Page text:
People who smoke have a higher chance of triggering bruxism. Overconsumption of nicotine combined with caffeine can lead to severe bruxism and more adverse health effects. Severe bruxism is characterized by vigorous teeth grinding that deteriorates not only the teeth but also causes headaches, jaw pain, and neck pain. Moreover, nicotine withdrawal symptoms can cause jaw clenching and lead to daytime bruxism. Smoking-induced bruxism isn’t limited to just cigarettes. Instead, it can be triggered by nicotine pouches, vapes, e-cigarettes, and other stimulants. Additionally, it’s also one of the hardest to treat due to the addictive nature of smoking.
What you eat doesn’t directly influence bruxism. However, there are eating habits and lifestyle changes that can trigger bruxism. The main cause is poor diet. When you starve yourself or do not eat enough to get proper nutrients, it can stress out the brain. This happens because the brain struggles to fulfill the daily nutrient requirements to function properly. This stress affects the sleep cycle and can lead to bruxism. Diet-related bruxism is more common during the day when your brain can send stress signals to you.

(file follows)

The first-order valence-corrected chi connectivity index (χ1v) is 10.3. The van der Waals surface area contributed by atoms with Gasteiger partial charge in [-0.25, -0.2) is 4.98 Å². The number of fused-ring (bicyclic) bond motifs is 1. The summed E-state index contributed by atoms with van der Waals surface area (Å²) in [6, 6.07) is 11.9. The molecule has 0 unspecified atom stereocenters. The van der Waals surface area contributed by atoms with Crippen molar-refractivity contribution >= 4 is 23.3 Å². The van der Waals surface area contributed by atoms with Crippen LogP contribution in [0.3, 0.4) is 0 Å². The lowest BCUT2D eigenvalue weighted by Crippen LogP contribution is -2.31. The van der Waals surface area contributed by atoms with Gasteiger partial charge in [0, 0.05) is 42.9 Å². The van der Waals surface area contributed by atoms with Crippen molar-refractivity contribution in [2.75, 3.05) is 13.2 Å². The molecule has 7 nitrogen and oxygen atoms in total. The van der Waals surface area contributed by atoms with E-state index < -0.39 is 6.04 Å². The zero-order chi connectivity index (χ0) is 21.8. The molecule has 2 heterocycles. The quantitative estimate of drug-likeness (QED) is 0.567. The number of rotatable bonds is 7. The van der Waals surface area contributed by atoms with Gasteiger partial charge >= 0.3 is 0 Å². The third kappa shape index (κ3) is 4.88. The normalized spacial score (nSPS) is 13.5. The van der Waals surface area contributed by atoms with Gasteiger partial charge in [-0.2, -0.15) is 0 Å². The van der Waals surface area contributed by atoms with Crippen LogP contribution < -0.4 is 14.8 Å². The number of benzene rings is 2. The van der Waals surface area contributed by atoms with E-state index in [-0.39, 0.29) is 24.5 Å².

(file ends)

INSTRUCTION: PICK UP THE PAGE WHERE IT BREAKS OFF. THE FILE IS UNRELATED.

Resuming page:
While bruxism doesn’t have a clear-cut solution, it’s still important to consult a doctor and get a proper diagnosis. Usually, dentists recommend wearing custom dental guards to reduce the effects of bruxism. A mouthguard won’t cure bruxism, but it can prevent tooth damage and reduce the symptoms of headaches. This happens because the dental guards create a cushioning effect on top of the teeth which reduces the pressure on the gums and the jaw due to the grinding motion.